By Nathan M. Walters, Contributing Reporter
RIO DE JANEIRO, BRAZIL – President Dilma Rousseff traveled to Washington D.C. Sunday, April 8th for discussions on the international economic crisis, the Rio+20 Conference, and the new student exchange program, Science Without Borders (“Ciência sem Fronteiras”). On Monday, April 9th, she was at the White House for talks and lunch with the American President Barack Obama.
On Tuesday, April 10th, Rousseff visited Harvard University and MIT as part of the Science Without Borders program launch, that aims to send 100,000 Brazilians to study in the world’s best universities between now and 2014.
A little over a year after President Obama’s official visit to Brasília and Rio de Janeiro in 2011, Rousseff’s first visit was intended to strengthen and deepen economic and diplomatic ties between the two biggest democracies in the Western Hemisphere.
However, with only a brief meeting between the nations’ presidents on Monday, there was a lot to cover in the way of developing a stronger U.S.-Brazil alliance (namely; trade, Brazil ascension to the UN Security Council, the Syrian conflict, and Iran nuclear programs).
Peter Hakim, president emeritus of the Inter-American Dialogue, an organization of policy experts in Washington, D.C. expressed surprise that more progress was not made. “It’s baffling really, how two countries that could get so much done find so much to disagree on,” he told The Rio Times.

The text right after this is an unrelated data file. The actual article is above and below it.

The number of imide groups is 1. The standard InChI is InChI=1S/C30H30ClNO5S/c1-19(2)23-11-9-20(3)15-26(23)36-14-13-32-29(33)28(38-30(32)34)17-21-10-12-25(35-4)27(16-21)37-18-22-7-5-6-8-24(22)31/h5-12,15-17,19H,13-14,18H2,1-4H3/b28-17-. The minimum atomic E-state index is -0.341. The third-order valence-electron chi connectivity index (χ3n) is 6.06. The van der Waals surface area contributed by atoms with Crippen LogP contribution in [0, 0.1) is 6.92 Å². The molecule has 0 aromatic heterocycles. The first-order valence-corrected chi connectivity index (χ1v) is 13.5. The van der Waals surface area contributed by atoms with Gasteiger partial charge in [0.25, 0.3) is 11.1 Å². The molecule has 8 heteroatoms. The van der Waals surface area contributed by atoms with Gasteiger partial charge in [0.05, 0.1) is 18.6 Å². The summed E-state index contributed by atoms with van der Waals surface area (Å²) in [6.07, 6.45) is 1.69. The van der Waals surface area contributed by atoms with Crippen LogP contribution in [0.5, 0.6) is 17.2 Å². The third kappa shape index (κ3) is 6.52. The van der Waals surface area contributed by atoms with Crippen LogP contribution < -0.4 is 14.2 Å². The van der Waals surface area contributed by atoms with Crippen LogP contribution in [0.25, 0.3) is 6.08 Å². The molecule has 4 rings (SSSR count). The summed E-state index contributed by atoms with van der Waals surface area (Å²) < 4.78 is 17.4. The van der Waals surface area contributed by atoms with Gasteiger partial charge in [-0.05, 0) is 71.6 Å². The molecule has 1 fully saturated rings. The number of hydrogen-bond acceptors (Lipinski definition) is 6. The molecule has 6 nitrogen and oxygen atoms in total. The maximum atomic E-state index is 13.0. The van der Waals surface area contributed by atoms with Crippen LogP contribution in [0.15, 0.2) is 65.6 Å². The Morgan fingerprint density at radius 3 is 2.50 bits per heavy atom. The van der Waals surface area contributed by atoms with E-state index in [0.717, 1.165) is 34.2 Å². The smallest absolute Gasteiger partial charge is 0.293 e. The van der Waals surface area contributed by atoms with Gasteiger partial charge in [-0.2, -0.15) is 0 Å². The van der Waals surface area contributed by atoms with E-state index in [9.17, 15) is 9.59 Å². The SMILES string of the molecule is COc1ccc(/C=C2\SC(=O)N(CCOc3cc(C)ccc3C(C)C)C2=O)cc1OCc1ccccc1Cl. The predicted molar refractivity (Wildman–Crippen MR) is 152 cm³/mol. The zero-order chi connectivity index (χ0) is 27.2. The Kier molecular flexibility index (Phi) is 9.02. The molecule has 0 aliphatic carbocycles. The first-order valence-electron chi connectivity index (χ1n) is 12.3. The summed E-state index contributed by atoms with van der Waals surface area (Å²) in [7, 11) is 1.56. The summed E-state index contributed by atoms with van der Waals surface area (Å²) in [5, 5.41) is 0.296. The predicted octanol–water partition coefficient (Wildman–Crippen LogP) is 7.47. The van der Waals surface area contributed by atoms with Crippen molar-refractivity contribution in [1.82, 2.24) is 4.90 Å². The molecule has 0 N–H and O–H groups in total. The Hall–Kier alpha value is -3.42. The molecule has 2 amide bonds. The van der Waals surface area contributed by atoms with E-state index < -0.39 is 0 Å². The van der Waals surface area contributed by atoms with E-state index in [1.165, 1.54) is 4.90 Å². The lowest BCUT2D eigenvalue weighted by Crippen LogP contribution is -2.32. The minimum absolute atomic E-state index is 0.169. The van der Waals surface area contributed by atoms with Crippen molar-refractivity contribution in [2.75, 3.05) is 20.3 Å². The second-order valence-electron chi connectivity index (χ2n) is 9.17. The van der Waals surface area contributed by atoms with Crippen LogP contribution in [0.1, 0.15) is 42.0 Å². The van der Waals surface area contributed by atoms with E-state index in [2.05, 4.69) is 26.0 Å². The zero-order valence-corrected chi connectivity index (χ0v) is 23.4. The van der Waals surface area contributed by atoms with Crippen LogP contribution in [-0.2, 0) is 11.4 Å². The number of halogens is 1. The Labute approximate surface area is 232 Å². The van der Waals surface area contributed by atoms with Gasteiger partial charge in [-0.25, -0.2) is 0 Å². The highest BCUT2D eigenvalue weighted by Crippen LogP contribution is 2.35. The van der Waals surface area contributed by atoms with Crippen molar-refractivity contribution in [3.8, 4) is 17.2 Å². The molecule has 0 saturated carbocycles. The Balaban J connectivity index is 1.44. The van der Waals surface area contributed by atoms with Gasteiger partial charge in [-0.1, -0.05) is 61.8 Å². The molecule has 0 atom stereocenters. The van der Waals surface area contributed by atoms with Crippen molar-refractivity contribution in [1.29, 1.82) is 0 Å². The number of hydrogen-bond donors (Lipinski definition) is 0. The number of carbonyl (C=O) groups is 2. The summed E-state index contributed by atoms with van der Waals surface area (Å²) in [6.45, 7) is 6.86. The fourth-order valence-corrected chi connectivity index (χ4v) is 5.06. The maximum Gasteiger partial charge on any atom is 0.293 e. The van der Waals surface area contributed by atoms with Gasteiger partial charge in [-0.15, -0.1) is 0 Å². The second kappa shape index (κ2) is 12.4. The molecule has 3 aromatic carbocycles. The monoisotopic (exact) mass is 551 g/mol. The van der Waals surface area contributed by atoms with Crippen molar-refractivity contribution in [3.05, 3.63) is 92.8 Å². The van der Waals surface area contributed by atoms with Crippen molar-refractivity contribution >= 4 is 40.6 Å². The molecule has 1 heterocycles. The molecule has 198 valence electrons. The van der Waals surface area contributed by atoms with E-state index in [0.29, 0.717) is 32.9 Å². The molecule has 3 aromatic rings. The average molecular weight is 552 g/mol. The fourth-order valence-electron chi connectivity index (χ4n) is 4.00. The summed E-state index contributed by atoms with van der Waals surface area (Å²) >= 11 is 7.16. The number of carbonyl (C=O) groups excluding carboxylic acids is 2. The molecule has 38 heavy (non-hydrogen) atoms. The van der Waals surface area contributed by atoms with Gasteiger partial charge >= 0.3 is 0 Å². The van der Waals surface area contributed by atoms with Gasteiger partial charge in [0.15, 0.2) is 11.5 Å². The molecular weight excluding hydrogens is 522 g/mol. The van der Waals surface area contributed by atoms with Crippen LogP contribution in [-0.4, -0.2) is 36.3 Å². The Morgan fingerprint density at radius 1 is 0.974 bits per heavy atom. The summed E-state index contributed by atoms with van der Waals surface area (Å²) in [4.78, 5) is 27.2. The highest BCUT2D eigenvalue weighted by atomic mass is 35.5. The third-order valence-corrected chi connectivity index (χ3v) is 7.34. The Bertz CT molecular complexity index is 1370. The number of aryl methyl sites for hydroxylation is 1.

Policy officials in D.C. remained positive and encouraging regarding Brazil’s development. President Obama praised the “extraordinary progress that Brazil has made under President Rousseff.” While Dilma acknowledged the potential for greater cooperation between the two countries in the areas of science and innovation.
The meeting of the nations’ leaders also brought some tension however. Rousseff spoke of the “monetary tsunami” created by the U.S. and other nations’ low interest rates that lead to devalued currencies, hindering the competitiveness of Brazil’s export industry.
Secretary of State Hillary Clinton focused on other issues during a White House event on Monday, applauding Rousseff’s Science without Borders program and making clear that the U.S. wants “to be a partner, an equal partner, to promote sustainable, diversified, innovation-driven growth that translates into inclusive, long-lasting progress.”
David T. Ellwood, Dean of HKS, commented on the benefits in education that can come from a closer alliance with Brazil. “Brazil and the United States share numerous public policy challenges, and the two nations can learn from, and help, one another. Harvard Kennedy School will continue to work to deepen the ties between faculty and students in the Western Hemisphere’s two largest nations.”
Discussions on education and science seemed to be the most successful of the trip, and the focal point of Rousseff’s visit to MIT and Harvard on Tuesday. That and the opening of two additional U.S. Consulates in Brazil, which will help to get more Brazilians to the U.S. for business, education and tourism.
Still, some analysts commented that the relationship between the U.S. and Brazil seems to be hindered by a mismatch in expectations. “Brazil sees itself as having earned a high degree of respect, but the U.S. is not willing to cede ground without clearly understanding Brazil’s position on many key issues that are important to U.S. policy makers,” shared Peter Hakim.